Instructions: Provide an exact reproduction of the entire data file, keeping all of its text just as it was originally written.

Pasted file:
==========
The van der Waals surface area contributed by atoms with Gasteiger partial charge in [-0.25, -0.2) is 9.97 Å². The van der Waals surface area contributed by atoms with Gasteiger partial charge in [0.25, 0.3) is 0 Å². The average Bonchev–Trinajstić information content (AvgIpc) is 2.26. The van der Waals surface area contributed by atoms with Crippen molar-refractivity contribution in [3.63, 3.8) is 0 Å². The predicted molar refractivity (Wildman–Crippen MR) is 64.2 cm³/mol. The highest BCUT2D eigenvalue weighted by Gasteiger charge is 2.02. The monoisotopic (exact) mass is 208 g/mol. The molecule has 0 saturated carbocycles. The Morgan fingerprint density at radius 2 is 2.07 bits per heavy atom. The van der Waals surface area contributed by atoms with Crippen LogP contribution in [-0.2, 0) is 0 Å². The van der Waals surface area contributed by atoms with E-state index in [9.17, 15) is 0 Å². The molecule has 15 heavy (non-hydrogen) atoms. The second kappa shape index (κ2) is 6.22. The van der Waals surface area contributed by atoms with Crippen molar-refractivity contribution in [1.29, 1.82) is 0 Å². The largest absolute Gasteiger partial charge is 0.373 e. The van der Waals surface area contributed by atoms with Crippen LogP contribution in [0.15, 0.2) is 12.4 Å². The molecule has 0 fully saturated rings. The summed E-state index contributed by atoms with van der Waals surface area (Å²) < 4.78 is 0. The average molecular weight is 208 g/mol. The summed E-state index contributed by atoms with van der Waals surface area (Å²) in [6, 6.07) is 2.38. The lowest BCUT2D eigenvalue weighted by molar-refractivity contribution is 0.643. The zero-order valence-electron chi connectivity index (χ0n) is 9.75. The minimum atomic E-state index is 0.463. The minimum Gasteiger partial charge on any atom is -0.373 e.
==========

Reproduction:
The van der Waals surface area contributed by atoms with Gasteiger partial charge in [-0.25, -0.2) is 9.97 Å². The van der Waals surface area contributed by atoms with Gasteiger partial charge in [0.25, 0.3) is 0 Å². The average Bonchev–Trinajstić information content (AvgIpc) is 2.26. The van der Waals surface area contributed by atoms with Crippen molar-refractivity contribution in [3.63, 3.8) is 0 Å². The predicted molar refractivity (Wildman–Crippen MR) is 64.2 cm³/mol. The highest BCUT2D eigenvalue weighted by Gasteiger charge is 2.02. The monoisotopic (exact) mass is 208 g/mol. The molecule has 0 saturated carbocycles. The Morgan fingerprint density at radius 2 is 2.07 bits per heavy atom. The van der Waals surface area contributed by atoms with Crippen LogP contribution in [-0.2, 0) is 0 Å². The van der Waals surface area contributed by atoms with E-state index in [9.17, 15) is 0 Å². The molecule has 15 heavy (non-hydrogen) atoms. The second kappa shape index (κ2) is 6.22. The van der Waals surface area contributed by atoms with Crippen molar-refractivity contribution in [1.29, 1.82) is 0 Å². The largest absolute Gasteiger partial charge is 0.373 e. The van der Waals surface area contributed by atoms with Crippen LogP contribution in [0.15, 0.2) is 12.4 Å². The molecule has 0 fully saturated rings. The summed E-state index contributed by atoms with van der Waals surface area (Å²) < 4.78 is 0. The average molecular weight is 208 g/mol. The summed E-state index contributed by atoms with van der Waals surface area (Å²) in [6, 6.07) is 2.38. The lowest BCUT2D eigenvalue weighted by molar-refractivity contribution is 0.643. The zero-order valence-electron chi connectivity index (χ0n) is 9.75. The minimum atomic E-state index is 0.463. The minimum Gasteiger partial charge on any atom is -0.373 e.